The Closing of Boston’s First Spin Studio Shows the Evolution of Boutique Fitness

Recycle Studio closes for good on August 16. Owner and founder Cate Brinch says, "If people are sad to see you go, you did something worth missing."

Boston's first spin studio

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Picture this: There was a time in Boston’s history where the only three options for boutique fitness were Exhale, Back Bay Yoga, and Recycle Studio. That not-so-distant era was 2011, and since then, we’ve witnessed the OG studios change and evolve with the times. Exhale is more devoted to their spa offerings, Back Bay Yoga is now YogaWorks, and now, Recycle Studio—Boston’s first spin studio—has announced they’re closing their doors on August 16. This is the evolution of boutique fitness, happening right before our eyes.

As the fitness industry, and the wellness industry at large, work to please the needs of an insatiable generation constantly seeking the new and exciting, the owner and founder of Recycle Studio, Cate Brinch, is accepting the fact that more is not always better. After nine years devoted to her riders and brand, she’s walking away. She’s doing so with nothing but good vibes though, saying that’s just life. Sometimes the best thing to do is walk away when the need has been fulfilled.

And the need she saw nine years ago was a city lacking fitness options. So she opened Recycle Studio in its first location on Tremont Street with just 13 bikes in a basement. Hard to imagine now, as Recycle has grown to a fleet of 28 bikes in a new space on Union Park Street, and corporate conglomerates like SoulCycle now occupy every street corner.

“Recycle was just supposed to be what I did on the side of my marketing career. I had no idea it was going to be this big thing,” she says. “I simply wanted to bring something to the city that I thought would help people live healthier and happier lives.”

She says that her own personal fitness journey really isn’t that exciting, and had nothing to do with her desire to open or close the studio. She doesn’t teach the classes and she’s not a die-hard fitness fanatic. She says it’s a part of her life, but it’s not her whole life.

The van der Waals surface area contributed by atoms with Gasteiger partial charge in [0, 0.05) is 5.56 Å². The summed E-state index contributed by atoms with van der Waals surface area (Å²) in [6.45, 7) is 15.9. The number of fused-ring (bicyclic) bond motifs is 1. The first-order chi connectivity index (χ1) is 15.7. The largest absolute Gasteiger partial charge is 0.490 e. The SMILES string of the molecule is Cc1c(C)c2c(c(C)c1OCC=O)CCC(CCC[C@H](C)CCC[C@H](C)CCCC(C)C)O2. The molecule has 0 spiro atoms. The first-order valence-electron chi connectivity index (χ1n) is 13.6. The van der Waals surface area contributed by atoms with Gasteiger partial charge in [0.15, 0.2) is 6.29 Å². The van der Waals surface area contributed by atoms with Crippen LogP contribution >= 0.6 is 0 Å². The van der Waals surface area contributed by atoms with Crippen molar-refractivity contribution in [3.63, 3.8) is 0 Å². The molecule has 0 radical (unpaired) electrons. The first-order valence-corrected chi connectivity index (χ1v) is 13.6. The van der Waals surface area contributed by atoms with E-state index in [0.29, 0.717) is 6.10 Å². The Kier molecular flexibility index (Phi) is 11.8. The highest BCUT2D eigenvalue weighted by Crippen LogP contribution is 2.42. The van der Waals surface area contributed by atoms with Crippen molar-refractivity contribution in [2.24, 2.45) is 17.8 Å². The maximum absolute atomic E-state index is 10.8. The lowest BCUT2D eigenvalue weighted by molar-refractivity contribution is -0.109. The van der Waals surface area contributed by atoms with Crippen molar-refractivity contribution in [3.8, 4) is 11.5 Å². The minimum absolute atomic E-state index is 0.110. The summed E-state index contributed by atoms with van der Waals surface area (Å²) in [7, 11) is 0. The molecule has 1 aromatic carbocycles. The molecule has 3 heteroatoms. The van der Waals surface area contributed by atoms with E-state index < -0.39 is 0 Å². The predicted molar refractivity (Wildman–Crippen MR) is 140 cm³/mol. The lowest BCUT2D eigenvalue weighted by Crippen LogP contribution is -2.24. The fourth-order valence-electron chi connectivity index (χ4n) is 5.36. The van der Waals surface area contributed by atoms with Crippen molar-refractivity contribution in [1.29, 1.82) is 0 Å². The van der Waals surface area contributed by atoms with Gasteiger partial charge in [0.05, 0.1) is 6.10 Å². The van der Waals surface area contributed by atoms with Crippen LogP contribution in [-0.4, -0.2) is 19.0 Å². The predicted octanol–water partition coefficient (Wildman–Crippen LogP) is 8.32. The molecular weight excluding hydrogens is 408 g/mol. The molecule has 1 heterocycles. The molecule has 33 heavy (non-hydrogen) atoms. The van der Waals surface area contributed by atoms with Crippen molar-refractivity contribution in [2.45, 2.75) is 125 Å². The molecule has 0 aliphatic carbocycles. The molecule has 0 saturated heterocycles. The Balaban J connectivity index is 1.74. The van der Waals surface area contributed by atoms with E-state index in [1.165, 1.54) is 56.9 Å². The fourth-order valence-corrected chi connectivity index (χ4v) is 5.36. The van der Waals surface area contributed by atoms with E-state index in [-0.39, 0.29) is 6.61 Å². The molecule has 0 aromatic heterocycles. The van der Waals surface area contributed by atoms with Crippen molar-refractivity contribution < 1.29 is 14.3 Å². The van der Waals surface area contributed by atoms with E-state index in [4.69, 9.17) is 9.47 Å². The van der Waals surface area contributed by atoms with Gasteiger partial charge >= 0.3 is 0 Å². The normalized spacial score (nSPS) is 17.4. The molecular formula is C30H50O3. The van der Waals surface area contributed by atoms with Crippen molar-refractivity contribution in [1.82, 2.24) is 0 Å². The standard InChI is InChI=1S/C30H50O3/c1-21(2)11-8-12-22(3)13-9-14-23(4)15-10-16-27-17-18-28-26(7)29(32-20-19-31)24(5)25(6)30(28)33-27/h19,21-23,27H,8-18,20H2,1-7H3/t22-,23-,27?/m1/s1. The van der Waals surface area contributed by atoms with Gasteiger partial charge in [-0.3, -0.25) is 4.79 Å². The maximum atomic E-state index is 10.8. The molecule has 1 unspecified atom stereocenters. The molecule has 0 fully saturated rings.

As a mother of two, and a creative at heart, she says choosing to walk away from Recycle is a personal choice and a necessary transition in her life. She helped create a community for local business owners, called the South End Local, and is excited to focus her work there and with other entrepreneurs to create and build brands, as well as awesome experiences—even though she might not have a direct plan of action at the moment.

Most of all, she’s ready for a break.

“Boutique fitness is not truly where my heart is,” she tells me. “My heart is in using my entrepreneurial spirit to bring new things to communities that are needed. Fitness is taken care of in Boston.”

At the end of the day Recycle Studio was never really about fitness in the first place—it was about the people. As new spin studios started flooding the market, Brinch says she didn’t pay attention. “I only wanted to focus on offering a well-choreographed ride by candlelight. I wanted to create a space where people were able to cultivate real relationships with each other and the instructors because that’s what boutique fitness is supposed to be.”

While some avid Recyclers might be mourning the loss of their favorite studio, Brinch says many are understanding. She wants people to realize that in this case you just have to say thank you for the years and move on. The only constant in life is change, after all.

For the last couple days that Recycle is open, you can bid farewell to the neighborhood favorite with $10 rides.

“There’s nothing better than to start something and see it make an impact,” Brinch says. “Plus, I think that if people are sad to see you go, you did something worth missing.”